When the Government announced the reopening of the holiday industry, there were cheers, followed by tears of relief from some owners of lets, B&Bs and hotels who were at financial breaking point after losing their livelihoods.
While government grants have helped some through the coronavirus crisis, others were unable to claim anything to mitigate the catastrophic loss of income.
From this weekend, they are back in business and the question on everyone’s lips is “how will they keep us safe?”
There are no detailed guidelines from the Government so those running B&Bs and holiday lets have devised their own strategies. We spoke to three owners about how they survived lockdown and how they plan to safeguard guests.
Diane Howarth owns Cottage in the Dales, which includes three, award-winning five star holiday cottages in Bishopdale and Wensleydale. It operates as a limited company with Diane paid via dividends, which means she wasn’t eligible for furlough. As two of her cottages are attached to her house, she was unable to claim from the government grant fund for them, which left her with just a £10,000 grant from one detached holiday let.
“Between March and June we lost £45,000 in income and still had the bills to pay. That one £10,000 grant was a lifeline as it helped pay the bills but even though we are now able to open we won’t make any profit this year,” says Diane, who says communicating with guests helped, along with her “pandemic rebooking spreadsheet” .
“After lockdown I immediately called people who had booked with us and explained that if we gave everyone a refund we would go bust and offered them a back-up date with flexibility. All but two agreed. It took a long time and a lot of effort but I don’t think I would have got that response from an email.”
Safety is now Diane’s top priority and she says the Professional Association of Self-Caterers’ Covid 19 cleaning protocols for holiday properties is a great help. Along with disinfecting, she has pared back kitchen equipment as it must all go through the dishwasher whether it has been used or not.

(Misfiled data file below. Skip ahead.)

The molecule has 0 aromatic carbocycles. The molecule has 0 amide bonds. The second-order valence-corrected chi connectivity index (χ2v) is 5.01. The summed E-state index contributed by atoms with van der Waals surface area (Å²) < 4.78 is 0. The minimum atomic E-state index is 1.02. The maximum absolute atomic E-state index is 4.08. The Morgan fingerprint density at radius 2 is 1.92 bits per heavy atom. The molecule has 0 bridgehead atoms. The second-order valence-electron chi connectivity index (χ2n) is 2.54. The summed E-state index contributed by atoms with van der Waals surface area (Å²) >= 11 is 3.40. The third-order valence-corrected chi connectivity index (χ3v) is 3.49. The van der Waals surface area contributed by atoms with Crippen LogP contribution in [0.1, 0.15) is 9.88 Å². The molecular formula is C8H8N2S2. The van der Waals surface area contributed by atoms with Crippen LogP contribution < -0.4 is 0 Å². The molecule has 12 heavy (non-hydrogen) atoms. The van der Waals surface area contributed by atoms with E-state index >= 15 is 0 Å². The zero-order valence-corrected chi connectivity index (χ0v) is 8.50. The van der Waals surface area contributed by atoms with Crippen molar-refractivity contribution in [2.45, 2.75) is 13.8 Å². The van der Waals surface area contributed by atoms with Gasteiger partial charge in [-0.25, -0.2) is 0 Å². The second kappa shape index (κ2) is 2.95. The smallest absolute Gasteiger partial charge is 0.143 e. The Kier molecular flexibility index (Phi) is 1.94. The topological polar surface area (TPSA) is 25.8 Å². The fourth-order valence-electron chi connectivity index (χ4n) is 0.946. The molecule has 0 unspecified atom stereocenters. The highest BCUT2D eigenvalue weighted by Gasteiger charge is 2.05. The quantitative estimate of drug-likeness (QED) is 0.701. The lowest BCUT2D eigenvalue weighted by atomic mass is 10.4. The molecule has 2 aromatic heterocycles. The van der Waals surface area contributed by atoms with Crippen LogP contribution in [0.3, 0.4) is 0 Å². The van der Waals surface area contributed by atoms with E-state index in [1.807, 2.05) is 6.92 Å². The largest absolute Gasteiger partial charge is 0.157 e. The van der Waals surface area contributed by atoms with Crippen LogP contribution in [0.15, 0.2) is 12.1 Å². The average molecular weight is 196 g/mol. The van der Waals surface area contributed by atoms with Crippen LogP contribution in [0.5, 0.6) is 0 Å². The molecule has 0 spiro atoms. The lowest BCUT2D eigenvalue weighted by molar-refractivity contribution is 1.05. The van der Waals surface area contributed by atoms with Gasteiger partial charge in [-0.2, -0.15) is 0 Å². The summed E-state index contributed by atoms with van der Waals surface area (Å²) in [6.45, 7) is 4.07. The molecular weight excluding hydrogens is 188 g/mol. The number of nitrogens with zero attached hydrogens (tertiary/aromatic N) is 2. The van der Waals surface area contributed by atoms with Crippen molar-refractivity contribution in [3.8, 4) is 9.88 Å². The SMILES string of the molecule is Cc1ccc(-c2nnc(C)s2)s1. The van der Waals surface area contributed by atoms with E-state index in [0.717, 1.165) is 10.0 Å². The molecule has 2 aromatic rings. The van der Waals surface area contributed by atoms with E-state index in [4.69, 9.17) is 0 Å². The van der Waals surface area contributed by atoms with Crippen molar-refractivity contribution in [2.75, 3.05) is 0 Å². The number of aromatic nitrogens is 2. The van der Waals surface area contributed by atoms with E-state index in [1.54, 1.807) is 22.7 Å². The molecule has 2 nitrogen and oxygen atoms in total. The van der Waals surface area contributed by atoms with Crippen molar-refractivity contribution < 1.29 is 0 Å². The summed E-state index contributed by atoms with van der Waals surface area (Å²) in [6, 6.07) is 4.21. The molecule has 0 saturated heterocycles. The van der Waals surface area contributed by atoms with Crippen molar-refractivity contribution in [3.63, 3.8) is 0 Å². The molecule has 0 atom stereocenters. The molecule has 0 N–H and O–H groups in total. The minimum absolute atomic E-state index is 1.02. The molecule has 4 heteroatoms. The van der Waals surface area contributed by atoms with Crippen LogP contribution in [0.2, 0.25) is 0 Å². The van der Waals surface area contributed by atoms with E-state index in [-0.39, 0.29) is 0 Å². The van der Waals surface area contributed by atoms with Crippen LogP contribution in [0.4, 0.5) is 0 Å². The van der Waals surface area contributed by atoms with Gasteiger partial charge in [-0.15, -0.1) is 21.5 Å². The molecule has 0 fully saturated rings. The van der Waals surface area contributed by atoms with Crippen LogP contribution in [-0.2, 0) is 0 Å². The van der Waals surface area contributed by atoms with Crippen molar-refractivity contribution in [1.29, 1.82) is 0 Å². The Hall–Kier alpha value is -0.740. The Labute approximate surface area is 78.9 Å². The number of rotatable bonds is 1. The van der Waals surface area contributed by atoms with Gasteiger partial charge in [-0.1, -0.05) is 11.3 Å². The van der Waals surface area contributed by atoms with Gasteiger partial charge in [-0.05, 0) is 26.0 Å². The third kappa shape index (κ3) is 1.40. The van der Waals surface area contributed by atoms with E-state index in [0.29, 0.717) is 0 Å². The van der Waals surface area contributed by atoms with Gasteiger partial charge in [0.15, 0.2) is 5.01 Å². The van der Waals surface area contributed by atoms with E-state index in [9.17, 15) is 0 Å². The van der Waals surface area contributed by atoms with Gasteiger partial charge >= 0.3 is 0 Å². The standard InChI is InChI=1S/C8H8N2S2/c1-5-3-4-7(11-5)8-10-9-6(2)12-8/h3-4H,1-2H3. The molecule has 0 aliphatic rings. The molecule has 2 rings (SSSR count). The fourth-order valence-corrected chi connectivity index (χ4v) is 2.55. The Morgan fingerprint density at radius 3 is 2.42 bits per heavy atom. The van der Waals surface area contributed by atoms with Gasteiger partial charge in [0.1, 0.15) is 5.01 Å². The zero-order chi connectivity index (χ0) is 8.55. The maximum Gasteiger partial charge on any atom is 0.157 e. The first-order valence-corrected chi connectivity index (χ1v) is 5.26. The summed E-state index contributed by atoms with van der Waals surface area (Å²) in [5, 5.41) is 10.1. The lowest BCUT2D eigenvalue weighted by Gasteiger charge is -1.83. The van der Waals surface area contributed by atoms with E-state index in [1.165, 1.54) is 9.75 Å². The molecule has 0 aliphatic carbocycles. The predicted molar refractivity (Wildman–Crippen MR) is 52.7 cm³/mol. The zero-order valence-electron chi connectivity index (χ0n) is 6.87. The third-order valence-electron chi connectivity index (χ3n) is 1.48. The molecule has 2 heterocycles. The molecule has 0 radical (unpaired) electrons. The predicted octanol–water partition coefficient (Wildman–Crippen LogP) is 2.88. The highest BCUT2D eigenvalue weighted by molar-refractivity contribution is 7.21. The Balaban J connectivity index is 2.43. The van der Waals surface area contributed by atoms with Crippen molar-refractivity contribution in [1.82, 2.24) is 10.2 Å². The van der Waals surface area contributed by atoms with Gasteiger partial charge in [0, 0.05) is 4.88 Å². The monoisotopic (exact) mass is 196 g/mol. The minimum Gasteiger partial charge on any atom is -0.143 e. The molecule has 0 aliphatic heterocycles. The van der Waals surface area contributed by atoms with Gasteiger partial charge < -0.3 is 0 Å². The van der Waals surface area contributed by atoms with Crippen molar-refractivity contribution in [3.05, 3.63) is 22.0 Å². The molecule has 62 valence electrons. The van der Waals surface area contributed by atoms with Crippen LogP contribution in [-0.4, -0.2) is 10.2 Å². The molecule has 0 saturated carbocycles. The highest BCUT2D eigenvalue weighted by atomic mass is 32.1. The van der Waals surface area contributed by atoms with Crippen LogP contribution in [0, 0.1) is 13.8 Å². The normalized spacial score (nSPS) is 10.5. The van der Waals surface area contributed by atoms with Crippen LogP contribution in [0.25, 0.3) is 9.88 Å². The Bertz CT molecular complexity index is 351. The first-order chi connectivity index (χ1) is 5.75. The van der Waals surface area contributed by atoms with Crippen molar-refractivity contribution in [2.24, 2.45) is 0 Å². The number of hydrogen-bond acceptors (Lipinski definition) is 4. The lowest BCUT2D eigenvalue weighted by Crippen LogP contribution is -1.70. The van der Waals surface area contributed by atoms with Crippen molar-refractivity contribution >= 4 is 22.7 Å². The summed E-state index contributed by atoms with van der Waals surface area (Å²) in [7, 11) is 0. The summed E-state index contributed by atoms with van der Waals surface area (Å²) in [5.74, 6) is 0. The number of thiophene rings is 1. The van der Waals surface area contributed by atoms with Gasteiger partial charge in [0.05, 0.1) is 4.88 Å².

She is also asking guests to strip their own beds and put the linen in bin sacks to protect the housekeeper. They will be left for 72 hours before they are washed at 60 degrees. The duvet and pillows will also be bagged and left for 72 hours before reuse. Accessories, such as cushions, have been limited and there will be no board games. While useful leaflets and books are available they must be put in a box after use.
“The PASC guidelines have been a great help and also flagged up the risk of Legionella from not running the water for so long, which I hadn’t thought of and is easy to remedy,” says Diane, who is also giving guests a Covid care welcome pack consisting of hand sanitiser, face masks, gloves and antiviral wipes in a pretty cosmetic bag.
Over at Stow House, a seven bedroom boutique bed and breakfast in Aysgarth, Sarah and Phil Bucknall have been able to claim £10,000 from the Government’s retail, hospitality and leisure grant fund, along with 80 per cent of their income because they are self-employed, though they are still out of pocket.
The Bucknalls have spent much time researching how to keep guests safe at their popular B&B. “Sprays from the supermarket won’t cut it so we will be using the commercial grade disinfectants we use in the kitchen and there will be hand sanitisers for guests,” says Sarah. “Staff will wear gloves and aprons and when the cleaners strip the beds they will keep the windows open and wear masks. We are also planning to buy more pillows so we can quarantine them for four days after use.”
Other changes include pre-ordering and booking a time slot for breakfast to minimise the number of people in the dining room.
Up in Helmsley, Helen Reid has reduced the maximum number of guests from 10 to six at her property on Castle View and aims to leave three days between bookings. She is also swapping mattress and pillow protectors after each booking.
Along with a more minimalist interior and new cleaning regime, she has also invested in an ultra low volume fogging machine, which sprays a mist of antiviral solution over everything from sofas to carpets and beds.
“They are used in hospitals and, although there are fears of it ruining fabric, I don’t think it does as it dries almost immediately,” says Helen, who paid £700 for the machine supplied by a firm in Warwickshire. She adds: “It’s a big outlay but we really want our guests to feel safe and confident to return here.”
Useful Contacts: PASC cleaning protocols, www.pascuk.co.uk/standards; www.stowhouse.co.uk; www.cottageinthedales.co.uk; Castle View, Helmsley, www.yorkshireholidayhome.com
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